The systemic lupus erythematosus is a chronic inflammatory disease of autoimmune origin (although the exact cause is unknown yet). This means that the affected person’s immune system loses the ability to identify bacteria, viruses, and other external enemies that enter the body and mistakes healthy cells and tissues as invaders, activating an exaggerated production of antibodies that act on the cells. Of the patient himself (autoantibodies), so any organ of the human body can be damaged.

This systemic autoimmune disease’s initial symptoms can is very subtle in most patients, ranging from skin lesions and photosensitivity to inflammatory joint pain in any body part. Hence, it is usually a rheumatologist who diagnoses lupus since they usually identify the warning signs and their associated lesions. Erythema on the nose and cheeks in the shape of butterfly wings is also characteristic.

It is a disease that is estimated to be suffered by between 10 and 40 out of every 100,000 people – only in Spain 75,000 inhabitants suffer from it according to data from the EPISER 2016 study – and it affects women more frequently so that in 90% Of the cases are women of reproductive age. However, it can also be suffered by men, the elderly, and children. Women of color suffer from it three times more than white women.

Causes and risk factors of lupus

Still, it is known that several factors acting on someone genetically predisposed could develop the immune alteration and the symptoms of lupus. Among the predisposing factors include high estrogen levels (this explains the frequency as high in women), ultraviolet radiation, certain drugs, infectious agents, and so on.

The name of the disease, ‘lupus,’ is due to a doctor who popularized this name in the 13th century, since the lesions on the face that appear in those affected reminded him of wolf bites (‘lupus,’ in Latin).

Symptoms of lupus

The clinical manifestations of lupus are very varied, and all kinds of symptoms can appear due to the alteration of various organs. Most patients present with periods of disease exacerbation, alternating with remission periods, and it is rare for the disease to resolve completely.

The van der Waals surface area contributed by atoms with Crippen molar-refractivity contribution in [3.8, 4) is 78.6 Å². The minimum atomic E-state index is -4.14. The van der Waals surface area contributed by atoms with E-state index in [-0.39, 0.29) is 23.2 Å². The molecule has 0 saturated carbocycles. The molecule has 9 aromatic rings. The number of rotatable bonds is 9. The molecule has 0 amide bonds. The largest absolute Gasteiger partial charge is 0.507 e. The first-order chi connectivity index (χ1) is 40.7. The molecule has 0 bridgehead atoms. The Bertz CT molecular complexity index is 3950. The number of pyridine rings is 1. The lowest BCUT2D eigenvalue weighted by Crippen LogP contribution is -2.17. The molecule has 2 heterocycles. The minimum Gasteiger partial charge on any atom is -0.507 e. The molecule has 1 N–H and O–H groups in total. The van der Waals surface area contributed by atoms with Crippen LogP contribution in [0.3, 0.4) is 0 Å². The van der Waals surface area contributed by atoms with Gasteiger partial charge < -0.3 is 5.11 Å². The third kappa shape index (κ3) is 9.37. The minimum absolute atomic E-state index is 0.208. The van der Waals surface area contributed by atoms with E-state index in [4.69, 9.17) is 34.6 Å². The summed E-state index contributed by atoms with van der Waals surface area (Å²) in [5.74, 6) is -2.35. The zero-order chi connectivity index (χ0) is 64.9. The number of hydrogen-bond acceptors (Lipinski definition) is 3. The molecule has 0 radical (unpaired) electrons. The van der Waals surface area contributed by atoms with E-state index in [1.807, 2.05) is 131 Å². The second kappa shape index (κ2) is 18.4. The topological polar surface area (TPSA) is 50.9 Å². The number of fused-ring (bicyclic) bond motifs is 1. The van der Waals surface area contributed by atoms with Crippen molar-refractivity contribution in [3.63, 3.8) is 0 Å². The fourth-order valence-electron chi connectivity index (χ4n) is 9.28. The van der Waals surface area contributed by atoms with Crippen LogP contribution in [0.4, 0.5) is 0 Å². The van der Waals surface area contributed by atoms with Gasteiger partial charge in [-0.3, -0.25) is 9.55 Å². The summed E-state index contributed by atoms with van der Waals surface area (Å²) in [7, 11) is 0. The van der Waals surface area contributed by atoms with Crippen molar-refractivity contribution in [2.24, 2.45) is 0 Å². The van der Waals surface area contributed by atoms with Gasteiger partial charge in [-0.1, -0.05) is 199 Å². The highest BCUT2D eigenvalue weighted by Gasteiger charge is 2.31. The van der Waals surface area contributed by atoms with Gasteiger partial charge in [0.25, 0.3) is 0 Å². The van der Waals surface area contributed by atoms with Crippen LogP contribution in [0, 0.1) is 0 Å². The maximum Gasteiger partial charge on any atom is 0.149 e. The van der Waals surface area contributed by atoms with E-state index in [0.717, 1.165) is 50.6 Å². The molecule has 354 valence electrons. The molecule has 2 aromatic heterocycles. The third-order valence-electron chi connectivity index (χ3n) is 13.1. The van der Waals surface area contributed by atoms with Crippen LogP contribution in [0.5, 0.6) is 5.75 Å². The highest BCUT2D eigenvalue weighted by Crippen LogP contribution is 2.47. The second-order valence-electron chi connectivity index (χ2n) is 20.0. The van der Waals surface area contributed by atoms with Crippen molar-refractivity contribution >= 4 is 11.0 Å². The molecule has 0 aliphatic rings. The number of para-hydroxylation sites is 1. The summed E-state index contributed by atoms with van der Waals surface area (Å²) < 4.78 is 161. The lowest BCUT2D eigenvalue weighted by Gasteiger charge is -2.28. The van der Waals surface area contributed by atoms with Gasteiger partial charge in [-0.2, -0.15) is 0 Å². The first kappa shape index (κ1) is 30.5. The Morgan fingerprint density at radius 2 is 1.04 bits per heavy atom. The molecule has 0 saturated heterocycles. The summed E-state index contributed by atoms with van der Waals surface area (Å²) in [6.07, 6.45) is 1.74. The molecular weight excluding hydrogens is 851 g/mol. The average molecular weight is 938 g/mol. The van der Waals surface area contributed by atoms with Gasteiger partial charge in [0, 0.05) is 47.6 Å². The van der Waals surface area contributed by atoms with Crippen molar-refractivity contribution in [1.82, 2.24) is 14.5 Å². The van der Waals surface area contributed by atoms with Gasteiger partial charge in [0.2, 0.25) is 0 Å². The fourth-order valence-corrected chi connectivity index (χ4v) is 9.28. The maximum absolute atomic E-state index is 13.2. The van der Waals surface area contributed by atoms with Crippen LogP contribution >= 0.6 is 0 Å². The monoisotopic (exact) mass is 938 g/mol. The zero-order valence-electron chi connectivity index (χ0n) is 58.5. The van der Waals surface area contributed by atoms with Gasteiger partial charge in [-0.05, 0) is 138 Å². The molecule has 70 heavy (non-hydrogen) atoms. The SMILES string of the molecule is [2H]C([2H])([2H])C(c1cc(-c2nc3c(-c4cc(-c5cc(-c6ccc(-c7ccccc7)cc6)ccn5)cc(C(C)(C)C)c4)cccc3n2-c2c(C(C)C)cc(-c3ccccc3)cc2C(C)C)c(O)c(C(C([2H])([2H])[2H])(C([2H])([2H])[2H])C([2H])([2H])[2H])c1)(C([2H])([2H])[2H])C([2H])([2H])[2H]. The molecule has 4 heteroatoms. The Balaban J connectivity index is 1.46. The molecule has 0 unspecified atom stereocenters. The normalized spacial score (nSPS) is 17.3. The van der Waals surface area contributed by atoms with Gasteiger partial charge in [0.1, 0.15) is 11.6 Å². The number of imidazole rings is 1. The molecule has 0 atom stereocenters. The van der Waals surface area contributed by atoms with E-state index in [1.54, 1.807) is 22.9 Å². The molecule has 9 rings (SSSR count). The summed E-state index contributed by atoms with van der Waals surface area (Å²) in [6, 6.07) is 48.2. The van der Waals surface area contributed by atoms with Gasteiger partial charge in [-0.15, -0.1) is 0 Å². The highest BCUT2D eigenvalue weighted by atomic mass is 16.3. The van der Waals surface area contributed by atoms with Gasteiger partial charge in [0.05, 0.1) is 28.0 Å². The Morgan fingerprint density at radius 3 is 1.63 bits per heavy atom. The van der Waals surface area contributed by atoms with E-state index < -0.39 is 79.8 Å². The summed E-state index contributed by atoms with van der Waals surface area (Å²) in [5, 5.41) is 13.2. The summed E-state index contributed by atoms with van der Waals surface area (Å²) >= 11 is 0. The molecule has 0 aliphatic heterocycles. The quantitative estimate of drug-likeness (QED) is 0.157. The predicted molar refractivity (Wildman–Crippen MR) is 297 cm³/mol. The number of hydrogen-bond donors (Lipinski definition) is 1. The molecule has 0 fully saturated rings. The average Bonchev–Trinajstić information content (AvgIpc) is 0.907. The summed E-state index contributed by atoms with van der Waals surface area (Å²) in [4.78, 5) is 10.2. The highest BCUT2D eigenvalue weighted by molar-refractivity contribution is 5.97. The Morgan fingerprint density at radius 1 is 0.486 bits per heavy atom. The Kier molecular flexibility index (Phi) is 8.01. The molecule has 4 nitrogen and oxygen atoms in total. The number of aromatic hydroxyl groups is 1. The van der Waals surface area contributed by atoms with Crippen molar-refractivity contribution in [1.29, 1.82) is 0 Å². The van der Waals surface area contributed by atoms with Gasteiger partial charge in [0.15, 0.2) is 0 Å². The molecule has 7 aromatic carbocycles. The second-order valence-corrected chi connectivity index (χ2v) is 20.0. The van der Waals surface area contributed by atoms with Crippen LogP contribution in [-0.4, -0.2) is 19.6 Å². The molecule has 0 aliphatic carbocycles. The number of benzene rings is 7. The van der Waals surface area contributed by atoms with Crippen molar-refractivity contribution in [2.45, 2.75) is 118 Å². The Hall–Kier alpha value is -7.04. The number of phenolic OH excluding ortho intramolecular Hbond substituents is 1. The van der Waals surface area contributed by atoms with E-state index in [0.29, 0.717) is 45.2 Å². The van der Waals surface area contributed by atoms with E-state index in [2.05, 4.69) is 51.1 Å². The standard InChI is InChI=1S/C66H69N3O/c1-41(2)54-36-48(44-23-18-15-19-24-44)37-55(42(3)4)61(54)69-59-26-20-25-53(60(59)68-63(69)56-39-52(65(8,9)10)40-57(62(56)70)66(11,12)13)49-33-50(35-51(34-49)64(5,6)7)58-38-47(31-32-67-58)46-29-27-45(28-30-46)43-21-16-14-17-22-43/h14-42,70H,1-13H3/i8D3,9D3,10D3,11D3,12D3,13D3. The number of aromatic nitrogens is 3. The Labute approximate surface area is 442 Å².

Both early and during the clinical course, lupus can be accompanied by general manifestations in the form of fatigue, fever, weight loss, loss of appetite, and general malaise. Let’s take a closer look at the most common lupus symptoms :

Musculoskeletal manifestations

They are the most common symptoms of lupus. Joint pain appears in practically all patients, as well as nonspecific muscle pain. The appearance of arthritis (inflammation of the joints, which usually changes location) is also very common. Weakness, muscle inflammation, increased elasticity of the tendons, as well as joint dislocations, and deformities may be observed.

Skin manifestations

They are the next in frequency after musculoskeletal, occurring in 80% of patients at some point during the disease. Currently, skin involvement is divided into three different forms of presentation:

  • Acute injuries: the most characteristic manifestation is a reddening of the cheeks and the nose’s bridge, giving rise to a butterfly-like appearance. These lesions occur in 50% of patients with lupus and usually appear after sun exposure and coinciding with outbreaks of the disease. When the lesions remit, they do not usually leave a scar.
  • Subacute lesions: they are reddish, raised, annular and scaly lesions, which are distributed over the areas exposed to the sun such as the neck, décolleté, back of the arms, and shoulders. They appear in 10% of lupus patients and heal without scarring later.
  • Chronic lesions: also called discoid lupus; appears in 20% of patients with lupus. They are circular lesions with a reddish border and are raised on the face, scalp, back of the hands, and ears. When they heal, they leave a permanent scar, and if they affect the scalp, they will develop alopecia in the area of the injury.

Renal manifestations

The kidney disorder caused by lupus is nephritis. It appears in 50% of patients and is usually the most serious manifestation of all since it is the one that determines the prognosis of these patients. It is usually asymptomatic, so it is necessary to do general urine tests in patients with lupus to diagnose it as soon as it appears.

Neurological manifestations

They occur in 50-60% of cases and can be very varied. The most frequent are cognitive alterations, especially memory and reasoning problems. There can also be headaches, seizures, and even psychosis.